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HRN Original Blog:
Around the Oval with Melaina Phipps

Footprints and Crossed Paths at Churchill Downs

 
My iPhone took this photo accidentally, but it's a good reflection of my Derby weekend experience. Lots of walking! It was my first time spending the First Saturday in May at Churchill Downs, and it really was unforgettable. Some of those footprints are actually mine—walking the track from the backstretch to the paddock with a trainer friend whose horse ran that weekend. Great racing, good stories, and wonderful company, and two friends closely connected to Derby Winner Animal Kingdom; I couldn’t have designed a better time.

The weekend was not without glitches of course, but these clouds also came with their own silver linings. One of these came Kentucky Oaks afternoon. I parted ways with one of my companions with plans to meet up later. No problem, we’d get in touch by phone of course. Well, my phone died from the nonstop calling, texting, tweeting, photo-snapping, and updating that needed to be done. Getting a hold of each other became quite a challenge after that, but while walking all of Churchill Downs I encountered a very interesting cast of characters, each of whom left their own footprints on the paths to and from the betting window, mint julep bar, horseman’s lounge, and paddock. The following are some of the new acquaintances I made over the weekend.

The Vegas Gal-Pals
These two beautiful senior ladies (and—honestly—former showgirls) leave their retired husbands in Las Vegas and come to Louisville every year making the Oaks and Derby weekend their girlfriends’ escape.  With all the gambling in Vegas, the one thing they can’t bet on live is a horse. There are no racetracks in the whole state of Nevada and well, betting on the Derby at the sports book at the Bellagio just isn’t the same. These women know their horses, study the PPs and enjoy mint juleps and spending their winnings out on the town after a day at Churchill.

The Double-Birthday, Double-Date, Derby Weekend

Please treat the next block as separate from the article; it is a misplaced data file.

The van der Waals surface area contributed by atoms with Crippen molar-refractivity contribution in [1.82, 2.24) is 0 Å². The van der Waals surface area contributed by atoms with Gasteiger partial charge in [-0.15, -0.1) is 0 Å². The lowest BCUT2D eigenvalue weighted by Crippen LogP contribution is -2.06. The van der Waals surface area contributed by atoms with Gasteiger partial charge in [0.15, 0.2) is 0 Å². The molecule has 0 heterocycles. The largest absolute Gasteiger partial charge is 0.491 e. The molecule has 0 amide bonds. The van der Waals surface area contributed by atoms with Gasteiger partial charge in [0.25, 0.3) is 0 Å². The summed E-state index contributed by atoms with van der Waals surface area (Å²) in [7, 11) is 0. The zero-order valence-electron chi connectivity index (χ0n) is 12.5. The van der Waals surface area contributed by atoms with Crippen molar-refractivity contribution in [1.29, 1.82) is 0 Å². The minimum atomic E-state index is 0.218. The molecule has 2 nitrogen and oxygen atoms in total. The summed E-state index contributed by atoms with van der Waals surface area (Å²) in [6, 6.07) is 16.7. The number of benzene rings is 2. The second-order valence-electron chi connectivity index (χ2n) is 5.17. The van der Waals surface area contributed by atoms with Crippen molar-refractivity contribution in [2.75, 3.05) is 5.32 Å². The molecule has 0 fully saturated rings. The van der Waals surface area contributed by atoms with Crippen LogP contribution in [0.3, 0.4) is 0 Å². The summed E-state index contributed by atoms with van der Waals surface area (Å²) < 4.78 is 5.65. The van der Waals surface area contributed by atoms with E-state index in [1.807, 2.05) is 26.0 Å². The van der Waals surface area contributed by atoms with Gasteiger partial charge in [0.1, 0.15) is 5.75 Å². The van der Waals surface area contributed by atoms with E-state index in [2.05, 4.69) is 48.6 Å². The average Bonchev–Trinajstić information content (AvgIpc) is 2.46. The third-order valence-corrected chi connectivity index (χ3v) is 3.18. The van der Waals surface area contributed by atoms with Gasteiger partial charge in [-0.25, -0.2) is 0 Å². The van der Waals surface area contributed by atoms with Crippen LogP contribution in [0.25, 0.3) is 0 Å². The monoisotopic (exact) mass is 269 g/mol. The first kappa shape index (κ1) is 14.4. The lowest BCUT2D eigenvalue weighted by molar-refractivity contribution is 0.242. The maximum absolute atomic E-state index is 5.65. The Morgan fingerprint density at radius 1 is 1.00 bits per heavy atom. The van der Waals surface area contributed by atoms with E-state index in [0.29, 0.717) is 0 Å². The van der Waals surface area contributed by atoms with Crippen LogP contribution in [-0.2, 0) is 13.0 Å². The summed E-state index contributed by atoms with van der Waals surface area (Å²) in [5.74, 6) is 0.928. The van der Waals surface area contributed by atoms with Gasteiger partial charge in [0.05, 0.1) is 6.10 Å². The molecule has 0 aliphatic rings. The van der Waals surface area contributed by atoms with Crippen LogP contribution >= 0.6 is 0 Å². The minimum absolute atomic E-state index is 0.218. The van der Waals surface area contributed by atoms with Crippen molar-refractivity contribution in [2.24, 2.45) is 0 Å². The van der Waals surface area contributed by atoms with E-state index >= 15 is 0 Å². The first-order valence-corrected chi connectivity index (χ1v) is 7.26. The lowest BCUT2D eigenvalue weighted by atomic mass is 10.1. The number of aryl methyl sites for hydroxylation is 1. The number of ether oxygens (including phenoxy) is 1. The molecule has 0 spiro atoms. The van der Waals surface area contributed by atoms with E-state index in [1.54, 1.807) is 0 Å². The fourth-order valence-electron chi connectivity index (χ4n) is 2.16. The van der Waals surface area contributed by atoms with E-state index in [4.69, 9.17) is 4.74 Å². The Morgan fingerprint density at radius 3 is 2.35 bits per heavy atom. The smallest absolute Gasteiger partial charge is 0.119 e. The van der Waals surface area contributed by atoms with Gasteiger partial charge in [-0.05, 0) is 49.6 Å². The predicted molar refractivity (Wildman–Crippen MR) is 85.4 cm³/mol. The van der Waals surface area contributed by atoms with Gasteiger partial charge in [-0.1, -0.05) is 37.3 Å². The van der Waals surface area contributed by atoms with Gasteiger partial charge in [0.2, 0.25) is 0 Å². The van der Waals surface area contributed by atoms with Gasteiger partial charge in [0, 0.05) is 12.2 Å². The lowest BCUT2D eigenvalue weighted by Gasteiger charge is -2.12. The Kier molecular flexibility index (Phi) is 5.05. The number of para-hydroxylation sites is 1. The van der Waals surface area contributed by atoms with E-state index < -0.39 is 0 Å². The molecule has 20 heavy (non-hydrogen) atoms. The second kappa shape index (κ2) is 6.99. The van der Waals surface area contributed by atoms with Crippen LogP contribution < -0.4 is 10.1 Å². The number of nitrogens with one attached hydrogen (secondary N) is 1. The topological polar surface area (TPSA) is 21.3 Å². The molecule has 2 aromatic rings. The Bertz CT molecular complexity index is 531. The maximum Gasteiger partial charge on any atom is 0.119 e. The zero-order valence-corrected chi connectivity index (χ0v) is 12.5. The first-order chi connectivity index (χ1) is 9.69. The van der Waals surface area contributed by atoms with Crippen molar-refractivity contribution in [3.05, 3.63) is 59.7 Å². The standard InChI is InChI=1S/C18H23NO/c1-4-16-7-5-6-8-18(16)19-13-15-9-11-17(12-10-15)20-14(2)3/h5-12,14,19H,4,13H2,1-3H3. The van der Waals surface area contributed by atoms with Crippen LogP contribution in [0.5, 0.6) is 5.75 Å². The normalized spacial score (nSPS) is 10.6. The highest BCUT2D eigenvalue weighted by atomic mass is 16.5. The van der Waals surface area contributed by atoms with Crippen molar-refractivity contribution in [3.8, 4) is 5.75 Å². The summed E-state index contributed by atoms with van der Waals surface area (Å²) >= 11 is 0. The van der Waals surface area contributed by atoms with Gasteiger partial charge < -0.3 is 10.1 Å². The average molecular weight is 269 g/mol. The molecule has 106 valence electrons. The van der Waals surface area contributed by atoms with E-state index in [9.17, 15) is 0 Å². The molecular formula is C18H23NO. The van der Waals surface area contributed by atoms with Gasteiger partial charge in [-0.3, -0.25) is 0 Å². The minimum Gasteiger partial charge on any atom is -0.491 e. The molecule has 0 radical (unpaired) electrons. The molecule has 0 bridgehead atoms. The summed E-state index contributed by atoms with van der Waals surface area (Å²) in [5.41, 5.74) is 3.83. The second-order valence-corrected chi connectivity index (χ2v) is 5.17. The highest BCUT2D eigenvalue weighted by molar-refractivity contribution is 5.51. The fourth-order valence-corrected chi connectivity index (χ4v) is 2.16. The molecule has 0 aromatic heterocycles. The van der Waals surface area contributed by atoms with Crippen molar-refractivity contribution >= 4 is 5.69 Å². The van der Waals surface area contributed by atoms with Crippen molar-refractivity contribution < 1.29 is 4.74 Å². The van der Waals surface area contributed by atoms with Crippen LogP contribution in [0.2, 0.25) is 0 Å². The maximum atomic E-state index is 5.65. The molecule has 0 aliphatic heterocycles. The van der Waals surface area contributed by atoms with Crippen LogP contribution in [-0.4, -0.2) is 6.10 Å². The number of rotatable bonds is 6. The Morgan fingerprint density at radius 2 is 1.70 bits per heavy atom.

Up in the Sky 5 Lounge sipping the Oaks signature drinks (the Lily and the Fleur de Lis) I met other visitors from Texas. Two couples who had never been to the Derby and who don’t regularly follow horseracing, traveled all the way to Kentucky because they thought it would be a great way to celebrate the men’s fortieth birthdays. Which both happen to fall on Derby day, May 7. I couldn’t agree more with their choice of destination!

The Security Guard
One of the things I always find interesting is meeting a local who has never experienced the traditions of their city. Mind you, I should
not find this interesting or at all surprising; I grew up in New York and only visited the top of the Empire State Building when out-of-town guests requested it! That first weekend in May, I met a security guard, a woman, who was so very excited to be working that weekend just to be present at the Derby. She admitted to me that her fascination with horse racing was a primary motivator to work at the Twin Spires. Nice work.

The Outrider
This woman was astounding. A career outrider, she walked and/or rode the backstretch and the track with the authority of her experience, sharp and alert she was prepared to handle any and everything that should come her way. Still, will all on her plate and her mind on this busiest of Churchill weekends, she still took out time to share a story and give a tip to a Derby novice. Thank you!

The Cowboy/Jockey/Horse Trader/Trainer